Malware & Ransomware Protection

Kaiser Permanente Data Breach Shows Not Every Data Loss Is Malicious

rectangle Written by: Matthew Delman rectangle 2 5 min read

Data privacy and data protection legislation and regulatory regimes have become more common and more stringent in the past few years around the world. In Europe, the General Data Protection Regulation (GDPR) offers expansive penalties for noncompliance and regulates how companies should protect data as well as the rights of European citizens in terms of ownership over their data.

Healthcare companies in the U.S. that work with patient data have the Health Insurance Portability and Accountability Act (HIPAA) and its expansive rules around what classifies as a breach of patient data.

That was on display recently with the breach notification that Kaiser Foundation Health Plan, which operates as Kaiser Permanente, recently sent to federal regulators and the California attorney general. Kaiser discovered that it had accidentally sent data on 13.4 million customers to tech companies because of its use of web analytics trackers on its website and mobile app. This counts as a data breach under HIPAA rules, forcing the company to notify regulators of its occurrence.

This blog will discuss the Kaiser Permanente data breach and examine how this type of accidental data loss could potentially be avoided.


Overview of the Breach

On April 12, 2024, Kaiser Foundation Health Plan notified regulators that a web analytics tool installed at one of its subsidiaries may have collected personal information including patients’ names, IP addresses, sign-in statuses and how they navigated through Kaiser’s website and mobile apps.

This data was sent to tech companies like Google, Microsoft Bing, and X (Twitter) when users accessed its websites or mobile apps. It included behaviors such as what was searched on Kaiser’s health encyclopedia, so those tech companies could see if the user was looking for information on specific health conditions or not.

Kaiser will begin to notify 13.4 million current and former members about the data breach in May. They have since deactivated and removed the web tracker that caused this personal information to be unintentionally transmitted to the technology companies.

Why Accidental Data Loss Is Damaging in Healthcare

The incident with Kaiser is an interesting one. It’s not the result of a cyberattack on the company, although they have experienced those in the past like one resulting from an email compromise in 2022, but rather resulting from a software tool operating as intended.

Web trackers often transmit data to advertisers like Google search and Microsoft Bing to allow those companies to retarget ads throughout the rest of a users journey on the internet. Healthcare companies have long been wary of these systems because of the security and regulatory implications of the data transmission.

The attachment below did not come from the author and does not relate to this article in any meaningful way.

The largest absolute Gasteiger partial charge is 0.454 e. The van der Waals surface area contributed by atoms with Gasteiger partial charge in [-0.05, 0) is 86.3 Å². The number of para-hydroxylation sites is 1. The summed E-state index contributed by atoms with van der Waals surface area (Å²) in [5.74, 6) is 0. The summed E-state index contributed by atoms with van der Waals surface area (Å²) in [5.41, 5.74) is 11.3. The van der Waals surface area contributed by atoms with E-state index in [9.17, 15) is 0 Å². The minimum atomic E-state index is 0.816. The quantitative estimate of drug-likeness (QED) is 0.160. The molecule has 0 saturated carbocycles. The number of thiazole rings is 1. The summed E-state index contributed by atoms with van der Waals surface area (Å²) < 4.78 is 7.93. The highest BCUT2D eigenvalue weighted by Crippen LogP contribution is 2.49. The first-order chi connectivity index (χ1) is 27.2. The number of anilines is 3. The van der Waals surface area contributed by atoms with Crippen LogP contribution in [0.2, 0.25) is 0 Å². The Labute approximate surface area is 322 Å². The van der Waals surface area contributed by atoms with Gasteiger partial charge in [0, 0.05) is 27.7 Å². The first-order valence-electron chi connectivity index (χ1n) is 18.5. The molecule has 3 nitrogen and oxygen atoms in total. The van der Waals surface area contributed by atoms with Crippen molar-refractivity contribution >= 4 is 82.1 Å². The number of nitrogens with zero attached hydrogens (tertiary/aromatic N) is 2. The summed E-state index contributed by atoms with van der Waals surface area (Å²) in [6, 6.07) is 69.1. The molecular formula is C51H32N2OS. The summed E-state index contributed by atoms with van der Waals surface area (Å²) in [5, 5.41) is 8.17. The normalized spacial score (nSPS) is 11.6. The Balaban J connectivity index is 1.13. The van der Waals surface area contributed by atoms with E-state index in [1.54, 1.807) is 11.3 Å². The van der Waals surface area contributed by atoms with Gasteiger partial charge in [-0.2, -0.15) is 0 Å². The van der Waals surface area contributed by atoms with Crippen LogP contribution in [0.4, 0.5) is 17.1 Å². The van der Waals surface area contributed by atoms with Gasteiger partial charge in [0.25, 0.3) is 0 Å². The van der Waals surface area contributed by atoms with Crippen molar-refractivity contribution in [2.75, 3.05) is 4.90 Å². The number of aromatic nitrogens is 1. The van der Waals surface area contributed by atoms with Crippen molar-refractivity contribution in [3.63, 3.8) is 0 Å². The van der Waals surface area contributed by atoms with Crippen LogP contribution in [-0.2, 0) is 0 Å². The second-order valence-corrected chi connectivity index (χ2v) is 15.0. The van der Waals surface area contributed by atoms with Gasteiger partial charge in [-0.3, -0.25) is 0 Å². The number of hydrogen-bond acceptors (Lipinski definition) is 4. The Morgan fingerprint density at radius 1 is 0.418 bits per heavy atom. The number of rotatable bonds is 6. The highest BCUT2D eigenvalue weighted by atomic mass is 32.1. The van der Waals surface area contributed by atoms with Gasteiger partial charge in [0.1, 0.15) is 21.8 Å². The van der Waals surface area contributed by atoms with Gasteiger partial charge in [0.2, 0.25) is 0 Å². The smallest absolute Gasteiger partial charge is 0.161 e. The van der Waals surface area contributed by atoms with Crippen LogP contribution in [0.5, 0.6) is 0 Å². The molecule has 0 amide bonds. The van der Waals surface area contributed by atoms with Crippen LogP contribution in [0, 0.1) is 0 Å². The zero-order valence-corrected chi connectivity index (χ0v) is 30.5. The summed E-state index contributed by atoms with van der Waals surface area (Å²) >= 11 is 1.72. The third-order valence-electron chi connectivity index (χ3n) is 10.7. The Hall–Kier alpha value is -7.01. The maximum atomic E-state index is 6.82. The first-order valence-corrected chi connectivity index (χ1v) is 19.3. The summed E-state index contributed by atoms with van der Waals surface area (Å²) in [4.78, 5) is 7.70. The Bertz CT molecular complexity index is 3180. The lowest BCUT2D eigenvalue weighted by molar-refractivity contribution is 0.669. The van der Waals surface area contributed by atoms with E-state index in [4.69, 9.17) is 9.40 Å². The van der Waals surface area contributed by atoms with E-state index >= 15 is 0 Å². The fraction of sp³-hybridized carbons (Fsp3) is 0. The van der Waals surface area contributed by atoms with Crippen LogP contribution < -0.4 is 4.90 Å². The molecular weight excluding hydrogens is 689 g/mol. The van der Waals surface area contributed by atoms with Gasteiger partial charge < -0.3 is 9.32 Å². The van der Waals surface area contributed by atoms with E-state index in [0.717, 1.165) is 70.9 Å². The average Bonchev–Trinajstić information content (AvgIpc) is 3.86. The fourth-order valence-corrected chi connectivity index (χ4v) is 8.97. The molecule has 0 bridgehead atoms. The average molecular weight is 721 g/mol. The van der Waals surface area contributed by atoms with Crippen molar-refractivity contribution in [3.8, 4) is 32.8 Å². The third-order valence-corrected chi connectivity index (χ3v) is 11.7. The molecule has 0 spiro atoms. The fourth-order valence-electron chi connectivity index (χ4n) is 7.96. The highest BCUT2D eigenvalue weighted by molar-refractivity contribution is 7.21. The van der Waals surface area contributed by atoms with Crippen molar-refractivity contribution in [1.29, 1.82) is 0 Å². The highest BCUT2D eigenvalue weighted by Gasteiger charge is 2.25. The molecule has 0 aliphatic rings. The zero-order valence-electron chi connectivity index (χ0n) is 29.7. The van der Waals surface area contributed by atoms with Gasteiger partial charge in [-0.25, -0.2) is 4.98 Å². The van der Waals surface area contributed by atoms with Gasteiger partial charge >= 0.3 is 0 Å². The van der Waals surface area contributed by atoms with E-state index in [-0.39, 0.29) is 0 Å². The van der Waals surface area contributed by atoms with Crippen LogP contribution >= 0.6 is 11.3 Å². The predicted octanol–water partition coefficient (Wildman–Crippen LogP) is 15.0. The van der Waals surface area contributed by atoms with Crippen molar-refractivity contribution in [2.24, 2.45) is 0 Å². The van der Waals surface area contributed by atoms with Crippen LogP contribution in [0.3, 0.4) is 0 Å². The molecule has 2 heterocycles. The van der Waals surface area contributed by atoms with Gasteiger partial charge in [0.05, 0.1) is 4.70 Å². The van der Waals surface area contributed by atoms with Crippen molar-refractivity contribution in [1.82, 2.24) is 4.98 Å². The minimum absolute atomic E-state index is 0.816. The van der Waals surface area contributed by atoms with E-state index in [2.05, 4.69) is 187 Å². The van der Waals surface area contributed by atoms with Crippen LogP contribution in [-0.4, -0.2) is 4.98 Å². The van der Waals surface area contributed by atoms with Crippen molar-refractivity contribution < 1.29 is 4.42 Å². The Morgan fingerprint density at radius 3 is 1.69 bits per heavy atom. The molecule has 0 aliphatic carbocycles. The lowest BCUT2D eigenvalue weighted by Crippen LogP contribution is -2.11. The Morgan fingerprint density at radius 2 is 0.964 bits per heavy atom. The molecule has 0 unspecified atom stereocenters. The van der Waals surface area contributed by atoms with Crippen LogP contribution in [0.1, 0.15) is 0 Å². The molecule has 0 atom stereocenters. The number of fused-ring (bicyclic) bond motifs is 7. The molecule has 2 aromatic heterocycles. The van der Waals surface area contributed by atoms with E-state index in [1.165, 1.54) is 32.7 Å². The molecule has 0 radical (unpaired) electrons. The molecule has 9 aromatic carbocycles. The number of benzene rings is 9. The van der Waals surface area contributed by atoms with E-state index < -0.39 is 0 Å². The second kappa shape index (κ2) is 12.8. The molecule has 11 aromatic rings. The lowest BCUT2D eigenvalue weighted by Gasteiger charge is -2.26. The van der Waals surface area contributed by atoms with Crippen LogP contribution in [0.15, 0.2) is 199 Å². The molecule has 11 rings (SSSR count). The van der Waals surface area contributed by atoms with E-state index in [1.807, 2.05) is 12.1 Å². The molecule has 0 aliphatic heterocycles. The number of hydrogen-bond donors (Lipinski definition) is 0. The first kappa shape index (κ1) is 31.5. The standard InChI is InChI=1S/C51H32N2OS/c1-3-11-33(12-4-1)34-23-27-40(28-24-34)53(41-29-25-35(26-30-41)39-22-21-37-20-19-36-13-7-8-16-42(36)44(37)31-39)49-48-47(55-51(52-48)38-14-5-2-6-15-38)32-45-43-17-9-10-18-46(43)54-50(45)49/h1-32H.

HIPAA breach notification rules nevertheless consider this accidental transmission of personal information a violation that requires regulatory notification and notices sent to individuals about the incident. Kaiser may even expect a fine from the government as a result of the incident. The state of California fined the company $450,000 in 2023 because they didn’t update a mailing database and sent out letters with protected health information to 167,000 people.

Healthcare companies like Kaiser need to be keenly aware of what data is being accessed and/or shared by the technologies they use in their day to day lives. HIPAA is especially broad in terms of its breach notification rules, and even a minor slip-up with a technology that hasn’t been properly authorized or vetted can result in potentially major consequences.


How Sotero Helps With Preventing Accidental Data Loss

Accidental data loss can occur in any number of ways. Users may send confidential information to someone who shouldn’t have access to it, admins may accidentally delete sensitive data from a SharePoint site, or technology that hasn’t been fully vetted could collect intelligence in violation of privacy regulations.

These accidental data losses can nevertheless cause major problems. As privacy regimes become more stringent, unintentional data loss may result in large fines akin to the penalties for malicious data exfiltration. This changing environment means that organizations need a solution like Sotero to automatically catalog and encrypt data at rest and in transit.

Sotero uses machine learning algorithms to analyze each data access request at the moment it’s made, and then review and categorize them based on threat potential. This analysis is performed in real time by a self training machine learning model that detects and stops even accidental data loss nearly instantly.

The Sotero platform blends data security posture management and data detection and response (DDR) with continuous monitoring and robust ransomware protection across all data types. Unifying these solutions empowers security teams with the ability to automatically discover and classify data, ensure critical information is secured at the highest level, manage access to sensitive data, and meet necessary compliance standards within a single platform.

Sotero enables teams to defend against accidental data loss efficiently, notifying them of requests from solutions and users to ensure that data isn’t accessed by unauthorized personnel or systems. This is a potential game-changer for ensuring long-term regulatory compliance and protecting sensitive insight. As regulatory regimes become tighter, this effort will become even more crucial. With Sotero, customers can be confident in their data protection and ability to comply with all required data privacy rules.

To learn more about Sotero, request a demo today.


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